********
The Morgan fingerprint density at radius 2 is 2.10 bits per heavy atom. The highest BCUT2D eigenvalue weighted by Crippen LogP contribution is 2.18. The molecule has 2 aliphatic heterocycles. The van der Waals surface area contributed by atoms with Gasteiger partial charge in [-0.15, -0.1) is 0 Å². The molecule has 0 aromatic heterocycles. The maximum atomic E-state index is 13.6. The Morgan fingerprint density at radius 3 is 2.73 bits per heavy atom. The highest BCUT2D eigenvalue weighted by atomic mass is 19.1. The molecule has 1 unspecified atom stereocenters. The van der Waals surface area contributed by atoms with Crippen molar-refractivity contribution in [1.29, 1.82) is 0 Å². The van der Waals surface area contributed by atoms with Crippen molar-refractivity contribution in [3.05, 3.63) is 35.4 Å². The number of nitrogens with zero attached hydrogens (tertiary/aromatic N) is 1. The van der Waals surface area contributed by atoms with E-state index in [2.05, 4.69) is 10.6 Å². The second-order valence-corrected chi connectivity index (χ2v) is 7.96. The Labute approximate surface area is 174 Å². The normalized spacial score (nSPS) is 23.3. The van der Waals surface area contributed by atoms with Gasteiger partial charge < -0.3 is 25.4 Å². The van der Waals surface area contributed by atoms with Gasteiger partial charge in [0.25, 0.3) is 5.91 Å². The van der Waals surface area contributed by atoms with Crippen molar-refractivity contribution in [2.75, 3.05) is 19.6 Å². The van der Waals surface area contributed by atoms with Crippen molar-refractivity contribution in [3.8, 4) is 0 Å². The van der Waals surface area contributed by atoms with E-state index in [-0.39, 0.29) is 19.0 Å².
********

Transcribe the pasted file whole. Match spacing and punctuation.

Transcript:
The Morgan fingerprint density at radius 2 is 2.10 bits per heavy atom. The highest BCUT2D eigenvalue weighted by Crippen LogP contribution is 2.18. The molecule has 2 aliphatic heterocycles. The van der Waals surface area contributed by atoms with Gasteiger partial charge in [-0.15, -0.1) is 0 Å². The molecule has 0 aromatic heterocycles. The maximum atomic E-state index is 13.6. The Morgan fingerprint density at radius 3 is 2.73 bits per heavy atom. The highest BCUT2D eigenvalue weighted by atomic mass is 19.1. The molecule has 1 unspecified atom stereocenters. The van der Waals surface area contributed by atoms with Crippen molar-refractivity contribution in [1.29, 1.82) is 0 Å². The van der Waals surface area contributed by atoms with Crippen molar-refractivity contribution in [3.05, 3.63) is 35.4 Å². The number of nitrogens with zero attached hydrogens (tertiary/aromatic N) is 1. The van der Waals surface area contributed by atoms with E-state index in [2.05, 4.69) is 10.6 Å². The second-order valence-corrected chi connectivity index (χ2v) is 7.96. The Labute approximate surface area is 174 Å². The normalized spacial score (nSPS) is 23.3. The van der Waals surface area contributed by atoms with Gasteiger partial charge < -0.3 is 25.4 Å². The van der Waals surface area contributed by atoms with Gasteiger partial charge in [0.25, 0.3) is 5.91 Å². The van der Waals surface area contributed by atoms with Crippen molar-refractivity contribution in [2.75, 3.05) is 19.6 Å². The van der Waals surface area contributed by atoms with Crippen molar-refractivity contribution in [3.8, 4) is 0 Å². The van der Waals surface area contributed by atoms with E-state index in [-0.39, 0.29) is 19.0 Å².